|Maine, where most of America’s |
last wild Atlantic salmon spawn
The salmon were once found from Long Island Sound to Canada, but their population has cratered in the face of river damming, warming ocean waters, competition for food with non-native fish and, officials say, continued Greenlandic fishing.
Now, federal officials have outlined an ambitious plan to try to save the Atlantic salmon that they say will require removing dams, creating fish passages and fostering cooperation with Inuit fishermen some 2,000 miles away from Maine, where most of America’s last wild Atlantic salmon spawn.
“We’ve tried everything possible to negotiate with Greenland to find alternatives to find out how they can lessen impacts on U.S. fish,” said Dan Kircheis, a fisheries biologist with the National Marine Fisheries Service.
“This is part of their culture, this is part of who they are, this is something they’ve always done. We are trying to work with them to realize the fish they are fishing for originate in Canada, in U.S. waters, in Europe, and these populations are in decline.”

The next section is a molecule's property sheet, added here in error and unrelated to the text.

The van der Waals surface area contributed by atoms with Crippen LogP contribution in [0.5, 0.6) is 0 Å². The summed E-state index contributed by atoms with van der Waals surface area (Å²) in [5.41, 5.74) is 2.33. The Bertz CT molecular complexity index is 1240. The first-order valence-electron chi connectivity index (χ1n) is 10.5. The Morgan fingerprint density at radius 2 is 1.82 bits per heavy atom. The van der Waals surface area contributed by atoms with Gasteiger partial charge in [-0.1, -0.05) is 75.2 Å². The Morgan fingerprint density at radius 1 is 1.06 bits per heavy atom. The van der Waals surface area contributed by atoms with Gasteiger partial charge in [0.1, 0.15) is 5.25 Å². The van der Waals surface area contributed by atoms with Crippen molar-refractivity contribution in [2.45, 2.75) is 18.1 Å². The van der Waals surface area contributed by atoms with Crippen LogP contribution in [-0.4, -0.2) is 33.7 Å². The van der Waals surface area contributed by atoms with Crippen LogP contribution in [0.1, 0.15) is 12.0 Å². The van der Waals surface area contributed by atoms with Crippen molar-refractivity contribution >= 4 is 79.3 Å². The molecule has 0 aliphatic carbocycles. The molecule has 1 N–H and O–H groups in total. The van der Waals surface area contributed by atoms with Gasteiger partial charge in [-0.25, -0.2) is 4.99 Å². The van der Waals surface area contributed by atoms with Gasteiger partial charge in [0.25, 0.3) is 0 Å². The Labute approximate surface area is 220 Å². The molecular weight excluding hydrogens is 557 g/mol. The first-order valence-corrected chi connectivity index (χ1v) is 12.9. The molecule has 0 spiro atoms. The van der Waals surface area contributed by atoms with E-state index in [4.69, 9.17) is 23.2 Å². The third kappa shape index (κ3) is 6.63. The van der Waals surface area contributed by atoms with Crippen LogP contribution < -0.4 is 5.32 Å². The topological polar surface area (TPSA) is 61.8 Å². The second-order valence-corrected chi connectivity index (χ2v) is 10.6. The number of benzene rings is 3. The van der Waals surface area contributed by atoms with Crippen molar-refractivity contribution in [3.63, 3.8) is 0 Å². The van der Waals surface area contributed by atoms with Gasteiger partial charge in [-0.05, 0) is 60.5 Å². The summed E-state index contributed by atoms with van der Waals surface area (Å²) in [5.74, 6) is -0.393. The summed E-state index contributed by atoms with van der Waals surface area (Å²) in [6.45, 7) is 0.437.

The National Oceanic and Atmospheric Administration has said the final remnants of the wild Atlantic salmon population in U.S. waters live in a handful of rivers and streams in central and eastern Maine.
A 2014 count found less than 300 salmon in the Penobscot River, which has the largest wild Atlantic salmon population in the country.
Federal authorities listed the Gulf of Maine’s Atlantic salmon population as endangered in 2000.
They were once found in almost every river north of the Hudson, but since the 18th century they have declined to just 11 rivers, NOAA has said. The Atlantic salmon and the Pacific Chinook salmon are the largest salmon species.